The statute directs the DEQ to implement this statute in a way that protects public health and the environment and prevents additional dry cleaner sites from becoming contaminated. Major efforts conducted by the DEQ while implementing the statute are described below:
The DEQ appointed an advisory committee
comprised of 14 members representing:
- dry cleaning operators;
- dry cleaning property owners;
- dry cleaning industry members other than owners and operators;
- environmental organizations; and
- local governments.
The Dry Cleaner Advisory Committee has been meeting periodically since December 1995 to advise the DEQ on policies and issues affecting the development and implementation of the Dry Cleaner program.
Outreach and technical assistance
Outreach and technical assistance activities have enabled the DEQ to communicate statutory requirements, provide other information, and become more familiar with the dry cleaning industry. DEQ outreach efforts include:
- All of the dry cleaners in the state were visited by DEQ staff to provide technical assistance and discuss provisions of the statute and to observe the operation at the facilities;
- Presentations made at state dry cleaner association meetings;
- Information disseminated through industry-wide mailings. Most of the information was translated into Korean and Vietnamese for the benefit of the immigrant dry cleaner operators;
- Technical assistance provided on the telephone or in meetings with dry cleaners, property owners, consultants, and attorneys;
The technical guidance and program information fact sheets were provided to all dry cleaners. These fact sheets were also made available through industry associations, industry meetings, and the DEQ web site. All fact sheets were translated into Korean and Vietnamese for the benefit of the immigrant dry cleaners.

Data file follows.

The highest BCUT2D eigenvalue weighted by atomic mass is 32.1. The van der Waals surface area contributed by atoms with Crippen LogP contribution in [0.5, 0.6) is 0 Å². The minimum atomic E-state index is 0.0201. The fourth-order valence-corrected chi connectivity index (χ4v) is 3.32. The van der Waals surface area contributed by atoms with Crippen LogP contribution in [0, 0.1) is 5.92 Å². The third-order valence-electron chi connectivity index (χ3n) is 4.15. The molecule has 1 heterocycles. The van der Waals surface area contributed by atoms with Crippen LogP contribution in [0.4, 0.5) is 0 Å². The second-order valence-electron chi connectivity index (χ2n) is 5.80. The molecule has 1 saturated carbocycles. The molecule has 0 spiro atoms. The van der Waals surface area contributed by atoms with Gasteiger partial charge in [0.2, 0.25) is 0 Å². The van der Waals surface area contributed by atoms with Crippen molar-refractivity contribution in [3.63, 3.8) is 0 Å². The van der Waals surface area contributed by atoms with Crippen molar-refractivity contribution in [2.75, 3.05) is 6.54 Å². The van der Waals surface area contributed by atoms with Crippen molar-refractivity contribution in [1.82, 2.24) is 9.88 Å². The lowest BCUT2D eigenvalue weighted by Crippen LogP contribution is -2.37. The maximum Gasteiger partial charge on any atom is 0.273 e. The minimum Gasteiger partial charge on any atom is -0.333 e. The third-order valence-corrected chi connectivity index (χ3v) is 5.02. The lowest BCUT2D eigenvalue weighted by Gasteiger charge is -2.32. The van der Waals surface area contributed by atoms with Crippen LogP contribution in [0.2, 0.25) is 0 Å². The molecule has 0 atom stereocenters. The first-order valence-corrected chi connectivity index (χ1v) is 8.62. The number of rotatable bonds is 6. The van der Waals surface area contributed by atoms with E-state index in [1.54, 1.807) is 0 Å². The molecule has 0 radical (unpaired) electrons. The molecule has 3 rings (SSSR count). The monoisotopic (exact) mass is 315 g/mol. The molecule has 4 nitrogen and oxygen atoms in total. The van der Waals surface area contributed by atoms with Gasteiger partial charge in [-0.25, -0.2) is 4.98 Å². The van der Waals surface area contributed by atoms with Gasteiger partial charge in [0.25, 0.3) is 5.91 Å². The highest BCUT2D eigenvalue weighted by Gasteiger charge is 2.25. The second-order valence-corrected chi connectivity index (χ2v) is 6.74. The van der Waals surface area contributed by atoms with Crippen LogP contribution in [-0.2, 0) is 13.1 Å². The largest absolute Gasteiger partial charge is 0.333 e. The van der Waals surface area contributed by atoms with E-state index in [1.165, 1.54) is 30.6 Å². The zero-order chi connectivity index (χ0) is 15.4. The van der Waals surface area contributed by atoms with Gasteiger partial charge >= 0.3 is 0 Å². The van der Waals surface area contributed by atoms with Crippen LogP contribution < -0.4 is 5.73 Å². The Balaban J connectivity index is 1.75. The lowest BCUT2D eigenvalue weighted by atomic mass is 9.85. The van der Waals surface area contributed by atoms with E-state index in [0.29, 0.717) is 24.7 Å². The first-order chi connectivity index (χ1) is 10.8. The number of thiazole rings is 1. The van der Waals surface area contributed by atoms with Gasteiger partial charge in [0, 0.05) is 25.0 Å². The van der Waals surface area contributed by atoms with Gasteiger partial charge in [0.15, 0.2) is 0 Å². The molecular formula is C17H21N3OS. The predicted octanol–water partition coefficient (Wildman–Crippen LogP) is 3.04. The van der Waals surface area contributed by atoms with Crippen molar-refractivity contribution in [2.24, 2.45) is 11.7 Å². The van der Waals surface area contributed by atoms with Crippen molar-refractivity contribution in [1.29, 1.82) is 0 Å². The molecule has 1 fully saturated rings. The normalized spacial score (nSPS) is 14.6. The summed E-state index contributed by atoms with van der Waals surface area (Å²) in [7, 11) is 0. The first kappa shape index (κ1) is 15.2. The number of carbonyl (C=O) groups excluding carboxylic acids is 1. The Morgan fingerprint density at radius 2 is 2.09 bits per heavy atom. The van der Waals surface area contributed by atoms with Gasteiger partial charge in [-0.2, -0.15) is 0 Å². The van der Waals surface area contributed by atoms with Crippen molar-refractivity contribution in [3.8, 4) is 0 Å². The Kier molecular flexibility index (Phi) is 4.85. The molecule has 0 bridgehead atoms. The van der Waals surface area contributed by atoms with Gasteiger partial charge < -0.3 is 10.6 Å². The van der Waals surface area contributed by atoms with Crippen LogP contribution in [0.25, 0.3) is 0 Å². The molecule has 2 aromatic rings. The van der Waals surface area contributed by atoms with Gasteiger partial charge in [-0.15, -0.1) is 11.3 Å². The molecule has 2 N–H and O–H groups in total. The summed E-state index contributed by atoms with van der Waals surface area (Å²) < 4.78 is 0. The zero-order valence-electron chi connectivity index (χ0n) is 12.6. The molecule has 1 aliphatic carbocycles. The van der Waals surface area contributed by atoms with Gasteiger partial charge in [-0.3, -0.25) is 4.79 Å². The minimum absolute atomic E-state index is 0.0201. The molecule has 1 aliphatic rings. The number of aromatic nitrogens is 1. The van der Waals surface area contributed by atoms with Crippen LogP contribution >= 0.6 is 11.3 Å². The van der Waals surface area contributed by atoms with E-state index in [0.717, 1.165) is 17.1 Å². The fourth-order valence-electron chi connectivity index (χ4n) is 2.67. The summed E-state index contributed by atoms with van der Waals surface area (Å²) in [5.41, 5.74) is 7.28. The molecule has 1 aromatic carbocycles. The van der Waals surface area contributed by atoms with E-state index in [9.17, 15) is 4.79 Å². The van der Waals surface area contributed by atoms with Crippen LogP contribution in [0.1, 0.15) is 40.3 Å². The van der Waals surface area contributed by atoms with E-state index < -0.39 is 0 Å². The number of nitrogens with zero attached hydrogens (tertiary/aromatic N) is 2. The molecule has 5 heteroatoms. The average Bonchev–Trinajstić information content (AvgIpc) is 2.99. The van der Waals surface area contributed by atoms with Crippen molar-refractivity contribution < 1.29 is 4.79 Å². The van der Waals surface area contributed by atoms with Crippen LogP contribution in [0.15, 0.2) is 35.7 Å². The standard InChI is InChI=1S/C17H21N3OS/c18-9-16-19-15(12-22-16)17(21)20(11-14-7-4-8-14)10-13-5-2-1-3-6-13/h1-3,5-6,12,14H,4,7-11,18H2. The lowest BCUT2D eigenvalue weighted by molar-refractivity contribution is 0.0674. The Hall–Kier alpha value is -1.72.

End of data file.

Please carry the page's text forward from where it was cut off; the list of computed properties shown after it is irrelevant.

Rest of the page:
Impediments affecting dry cleaner statute implementations
During implementation of the dry cleaner statute, DEQ identified several impediments specific to the dry cleaner industry that needed to be considered as the program matured:
Perchloroethylene can be difficult and expensive to clean up
The technical means of removing Perchloroethylene (PCE) from water or soil are well developed and commercially available. For a given concentration of contaminant, reasonably accurate estimates of the cost of cleaning up a given volume of water or soil can be made. However, it is often difficult to estimate the volume of water or soil contaminated and the rate at which PCE concentration will decline over time. Both depend on site-specific factors that vary greatly. Volumes and concentrations cannot be predicted without detailed site investigations.
Cleaning up contamination from dry cleaning facilities can be expensive because of the characteristics of the solvent. For example, PCE leaks out of sewer systems through openings too small for water to pass. It is also heavier than water and can sink to the bottom of aquifers where it can slowly release contaminants to groundwater. Cleaning up contaminated groundwater to the levels required for a beneficial use such as drinking water can be difficult and costly.
Dry cleaner cleanups involving contamination in or near drinking water aquifers currently being conducted have projected costs ranging from $1million to $3 million. These sites represent worst case scenarios because they involve large releases that have contaminated or threaten to contaminate an aquifer used for public drinking water. Although there may not be a "typical" PCE cleanup because conditions vary so much from one site to another, the DEQ estimates the total cost to clean up all dry cleaner sites to be over $100 million.
Approximately half the dry cleaners in Oregon have operators who speak Korean as their native language. Therefore, the DEQ provided all written guidance in both English and Korean. Vietnamese translations are also provided for the recent increase in the number of Vietnamese speaking dry cleaner operators.
Ability of dry cleaners to make capital investment
Some dry cleaners in the state are unable to make the capital improvements necessary to comply with the requirements of becoming a zero release business. Companies that can not afford these compliance requirements will either go out of business, risk fines for operating illegally, or risk being ineligible for liability protection and funding from the program. Dry cleaners who have spent the money necessary to achieve compliance feel they are at a competitive disadvantage with those who have not made a similar investment and are not in compliance.